Acura's Redesigned RDX Did Exactly What the Brand Wanted It to Do

acuras redesigned rdx did exactly what the brand wanted it to do

Acura would love it if we talked about the brand in the same manner that we did, oh, say a decade ago. Maybe the turn of the century. But we don’t, as vehicles like the second-generation NSX simply didn’t capture our imagination like the original. There’s no cheap, fun little car like the Integra anymore, and cars as a whole are vanishing from conversations as quickly as they fade from sales sheets.

Sales of Acura cars in the U.S. fell over 25 percent in June, year over year, and volume over the first half of 2018 was down 6.5 percent. That leaves Acura’s utility vehicles with the job of counteracting the loss — a difficult task for just two models.

For the freshest model in Acura’s stable — the totally revamped 2019 RDX compact crossover — June returned the news Acura execs were hoping for.

Last month wasn’t just a good showing for the new RDX, it was also the best sales month in the model’s decade-long history. Acura sold 7,292 units in the next-generation model’s first month on the market — a year-over-year increase of 36.9 percent. Over the first half of 2018, RDX volume rose 8.1 percent.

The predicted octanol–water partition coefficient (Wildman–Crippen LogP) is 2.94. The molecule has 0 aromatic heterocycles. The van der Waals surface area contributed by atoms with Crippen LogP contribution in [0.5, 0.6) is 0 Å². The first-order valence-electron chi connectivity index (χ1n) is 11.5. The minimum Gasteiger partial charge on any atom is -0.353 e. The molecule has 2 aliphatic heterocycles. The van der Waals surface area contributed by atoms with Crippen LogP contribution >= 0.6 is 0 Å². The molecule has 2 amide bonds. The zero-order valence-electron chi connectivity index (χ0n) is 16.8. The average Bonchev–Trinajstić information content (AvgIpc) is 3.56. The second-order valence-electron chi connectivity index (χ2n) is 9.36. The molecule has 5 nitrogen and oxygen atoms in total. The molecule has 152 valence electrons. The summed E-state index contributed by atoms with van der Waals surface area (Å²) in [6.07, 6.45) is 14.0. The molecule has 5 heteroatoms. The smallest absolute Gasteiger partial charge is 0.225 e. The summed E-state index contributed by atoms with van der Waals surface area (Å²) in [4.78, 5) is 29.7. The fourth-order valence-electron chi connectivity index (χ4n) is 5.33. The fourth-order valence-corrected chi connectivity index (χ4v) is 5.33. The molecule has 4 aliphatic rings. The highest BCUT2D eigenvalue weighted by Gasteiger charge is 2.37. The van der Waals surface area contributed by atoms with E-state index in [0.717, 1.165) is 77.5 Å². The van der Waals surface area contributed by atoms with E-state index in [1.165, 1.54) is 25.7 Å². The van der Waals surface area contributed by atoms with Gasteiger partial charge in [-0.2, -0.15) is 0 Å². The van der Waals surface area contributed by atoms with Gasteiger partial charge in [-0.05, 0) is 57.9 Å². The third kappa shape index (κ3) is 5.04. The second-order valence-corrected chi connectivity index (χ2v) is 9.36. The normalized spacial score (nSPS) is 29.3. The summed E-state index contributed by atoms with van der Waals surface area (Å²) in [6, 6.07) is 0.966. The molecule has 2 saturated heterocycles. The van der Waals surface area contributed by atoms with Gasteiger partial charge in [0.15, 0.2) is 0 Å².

In contrast, the larger MDX, which underwent a refresh for 2017, saw volume decline 7 percent over the same time frame. In June, MDX sales sank 8.2 percent. Maybe the just-released 2019 model can turn it all around.

Yes, the RDX carries plenty of responsibility. Sporting an edgier design (both inside and out) and improved handling dynamics, the 2019 model’s turbocharged 2.0-liter four-cylinder, 10-speed automatic transmission, and tech-heavy cabin is aimed at premium buyers on the sportier side of the aisle. Until a new utility model joins the Acura stable, the RDX (Acura’s best-selling model) is expected to do much of the heavy lifting.

Acura no doubt hopes June’s performance isn’t a one-time fluke, as the brand’s overall year-to-date volume remains in the red. Acura sales dropped 1.6 percent over the first half of 2018. Last month’s RDX spike helped push it over the mark on a monthly basis, with June volume rising 3.5 percent.

After attaining annual U.S. sales above the 200,000 mark in the mid-2000s, Acura sales plunged to half that number in 2009. The brand reached a post-recession sales high of 177,165 in 2015, only to see volume fall off in the years since.

If you’re thinking the RDX was the only Acura model to post an increase last month, think again. The big RLX flagship sedan saw a year-over-year gain of 68.9 percent. However, that just meant sales rose from 74 units in June of 2017 to 125 last month.

You can see what the RDX and its larger sibling are up against.

[Images: Acura, © 2018 Matthew Guy/TTAC]

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6 of 40 comments
  • Deanst Deanst on Jul 18, 2018

    I’ve lost track. Does acura sell anything with a manual transmission anymore? Doesn’t seem like it.

  • Pete Zaitcev Pete Zaitcev on Jul 20, 2018